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Monday, April 27, 2009

David Whyte's "The True Love"

Note: A friend sent me this just this morning and I knew I had to share it here with you. This is for Shane Margaret and Jon Mark who will be ordained to the Transitional Diaconate on June 6th, and for Martha, who seeks and searches and prays like the old man in the Hebrides.

Poet David Whyte was invited to speak at a conference led by the Sisters of Mercy in Galveston, Texas. All he was told was the conference theme was the biblical passage where Jesus comes to the disciples walking on the water and calls them to step out of the boat. This poem is what he wrote in response. When reading publicly he explains that the one who calls us out of our boats can be a person, a new life, or even some deep part of ourselves.

The True Love

There is a faith in loving fiercely the one who is rightfully yours, especially if you have waited years and especially if part of you never believed you could deserve this loved and beckoning hand held out to you this way.

I am thinking of faith now and the testaments of loneliness and what we feel we are worthy of in this world.

Years ago in the Hebrides I remember an old man who walked every morning on the grey stones to the shore of baying seals,

who would press his hat to his chest in the blustering salt wind and say his prayer to the turbulent Jesus hidden in the water,

and I think of the story of the storm and everyone waking and seeing the distant yet familiar figure far across the water calling to them,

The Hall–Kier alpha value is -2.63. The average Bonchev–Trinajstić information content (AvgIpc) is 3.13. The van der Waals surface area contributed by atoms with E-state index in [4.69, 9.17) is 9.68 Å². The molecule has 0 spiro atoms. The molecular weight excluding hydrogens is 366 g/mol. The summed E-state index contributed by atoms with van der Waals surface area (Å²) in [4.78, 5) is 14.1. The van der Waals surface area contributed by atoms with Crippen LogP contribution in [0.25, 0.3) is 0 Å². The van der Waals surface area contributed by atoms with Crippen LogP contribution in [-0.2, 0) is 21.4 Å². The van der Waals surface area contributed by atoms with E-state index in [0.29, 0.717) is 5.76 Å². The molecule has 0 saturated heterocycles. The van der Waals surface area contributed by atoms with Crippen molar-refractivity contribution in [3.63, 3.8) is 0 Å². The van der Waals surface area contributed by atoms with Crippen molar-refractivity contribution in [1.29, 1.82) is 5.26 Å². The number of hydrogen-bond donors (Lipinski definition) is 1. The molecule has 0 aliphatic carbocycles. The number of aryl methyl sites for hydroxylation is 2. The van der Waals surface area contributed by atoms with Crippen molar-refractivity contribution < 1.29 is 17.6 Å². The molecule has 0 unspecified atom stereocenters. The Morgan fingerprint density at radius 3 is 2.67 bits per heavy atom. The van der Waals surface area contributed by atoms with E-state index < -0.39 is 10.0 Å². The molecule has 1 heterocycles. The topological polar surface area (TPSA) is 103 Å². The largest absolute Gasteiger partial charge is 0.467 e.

and how we are all preparing for that abrupt waking, and that calling, and that moment we have to say yes, except it will not come so grandly, so Biblically, but more subtly and intimately in the face of the one you know you have to love,

so that when we finally step out of the boat toward them, we find everything holds us, and everything confirms our courage, and if you wanted to drown you could, but you don’t

because finally after all this struggle and all these years, you don’t want to anymore, you’ve simply had enough of drowning, and you want to live and you want to love and you will walk across any territory and any darkness, however fluid and however dangerous, to the take the one hand you know belongs in yours.

- David Whythe


Jon M. Richardson said...


Paul said...

Some dear friends chose to have this read at their wedding. I got to read it. It is so beautiful and so powerful. Mind you, my ex and I had just split three months earlier. I was a mess at rehearsal but got through the wedding just fine. It always moves me deeply. (And my ex and I remain best friends with a love that endures even if we don't belong under the same roof.)

Thanks for posting it here.

barbarab said...

Thank you!

Tree House Treats said...

I loved love love David Whyte's telling of this story & poem and have listened to it a 100 times for solace and re-alignment's sake. Thanks for posting

Lucy W said...

FYI...You spelled his last name wrong at the end...